“After learning of what is in the business contract, we were both surprised and concerned,” HYBE said in a statement. “A review is under way on legal problems contained in this contract. According to its result, we will take all necessary legal measures, both civil and criminal.”

HYBE further claims Kakao’s ability to purchase more shares will hurt ordinary shareholders. SM Entertainment, however, states HYBE is “maliciously misinterpreting” the contract.

“We don’t plan to raise investment by issuing new shares through a third-party allotment,” SM said in a statement. “As [the company] nears its limit of issuing new shares, it is legally impossible to issue new shares without changing the articles of association.”

HYBE continues by stating the SM-Kakao deal could hurt SM Entertainment’s “chance of attracting ‘new strategic investors’ and make it easier for Kakao ‘to seize control of SM’s management rights.’”

In relation to SM Entertainment’s expansion into other markets, HYBE also raised concerns about Kakao controlling SM’s artists activities in the Americas, ticket sales, and fan meets as well as potentially taking away artists’ abilities to negotiate.


SM Employees on Edge

With all the changes afoot, SM Entertainment employees are understandably on edge. On the anonymous forum Blind, employees have expressed their concerns.

“I’d been filled with pride while working here, but now that’s crumbled down in the blink of an eye,” one employee said.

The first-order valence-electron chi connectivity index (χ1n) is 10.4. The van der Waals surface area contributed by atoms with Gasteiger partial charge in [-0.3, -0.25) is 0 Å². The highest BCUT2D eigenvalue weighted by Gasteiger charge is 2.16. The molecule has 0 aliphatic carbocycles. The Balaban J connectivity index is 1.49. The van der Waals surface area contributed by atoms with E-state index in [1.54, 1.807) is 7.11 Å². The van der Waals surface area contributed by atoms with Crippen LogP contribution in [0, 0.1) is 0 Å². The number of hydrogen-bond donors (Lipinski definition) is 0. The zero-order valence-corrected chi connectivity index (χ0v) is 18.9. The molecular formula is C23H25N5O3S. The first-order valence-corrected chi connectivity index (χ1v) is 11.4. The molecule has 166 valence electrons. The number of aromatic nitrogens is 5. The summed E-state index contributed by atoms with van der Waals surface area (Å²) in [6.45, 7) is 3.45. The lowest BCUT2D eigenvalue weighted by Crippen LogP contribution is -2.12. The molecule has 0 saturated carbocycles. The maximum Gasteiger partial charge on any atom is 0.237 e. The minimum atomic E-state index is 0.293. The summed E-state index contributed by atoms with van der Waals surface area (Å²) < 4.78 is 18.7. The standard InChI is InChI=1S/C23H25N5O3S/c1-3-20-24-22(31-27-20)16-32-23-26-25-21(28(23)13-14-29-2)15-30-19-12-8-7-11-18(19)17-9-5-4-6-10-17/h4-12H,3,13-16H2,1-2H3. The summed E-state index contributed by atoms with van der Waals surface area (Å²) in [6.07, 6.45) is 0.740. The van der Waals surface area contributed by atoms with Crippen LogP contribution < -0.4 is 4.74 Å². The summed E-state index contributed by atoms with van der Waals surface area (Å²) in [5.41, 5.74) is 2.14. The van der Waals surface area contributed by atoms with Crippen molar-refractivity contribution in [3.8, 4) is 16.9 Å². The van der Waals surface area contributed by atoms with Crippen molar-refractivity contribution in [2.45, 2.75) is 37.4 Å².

“I’m scared that people might stop seeing us as an independent entertainment company,” said another.

208 SM employees also released a joint statement opposing HYBE’s share acquisition. The statement reads:

Once former chief producer Lee Soo Man was in danger of having his illegal tax evading actions unveiled, he sold his shares to a competitor company that he used to speak ill of and ran away.

Us members of SM have been completely used in former chief producer Lee Soo Man’s illegal acts including fraudulent actions for his personal interests and tax evasion. We cannot be used by HYBE’s illegality and expediency again even before we begin the SM 3.0 project.

Thus, us 208 regular employees of SM Entertainment are releasing the following statement as we cannot hold our anger about former chief producer Lee Soo Man and HYBE’s unlawful collusion.

  1. We will protect K-pop’s cultural diversity and SM’s distinct identity. We declare that SM’s culture should not be subordinated to HYBE’s capital.
  2. We actively support and stand by CEO Lee Sung Su and COO Tak Young Joon’s self-reflection and their plans for SM 3.0 multi-producing. We also demand stronger protection for our artists and fans so they are not harmed.
  3. We oppose HYBE’s hostile M&A and their expedient attempt to enter our board of directors. We will resist HYBE’s attempt to take over SM in an abnormal manner.

“Lee Soo Man deserted SM and Pink Blood and ran away, but we will remain at Seoul Forest and protect SM and Pink Blood.”

Collective of 208 SM Entertainment regular employees

However, HYBE CEO Park Ji-won said, “We respect SM’s legacy. We will ensure SM’s independence. HYBE has already proved [the efficacy] of the multi-label system.”

The SM-HYBE-Kakao share drama is still ongoing and developing daily. As the story develops, stay tuned for updates!


—-Olivia Murray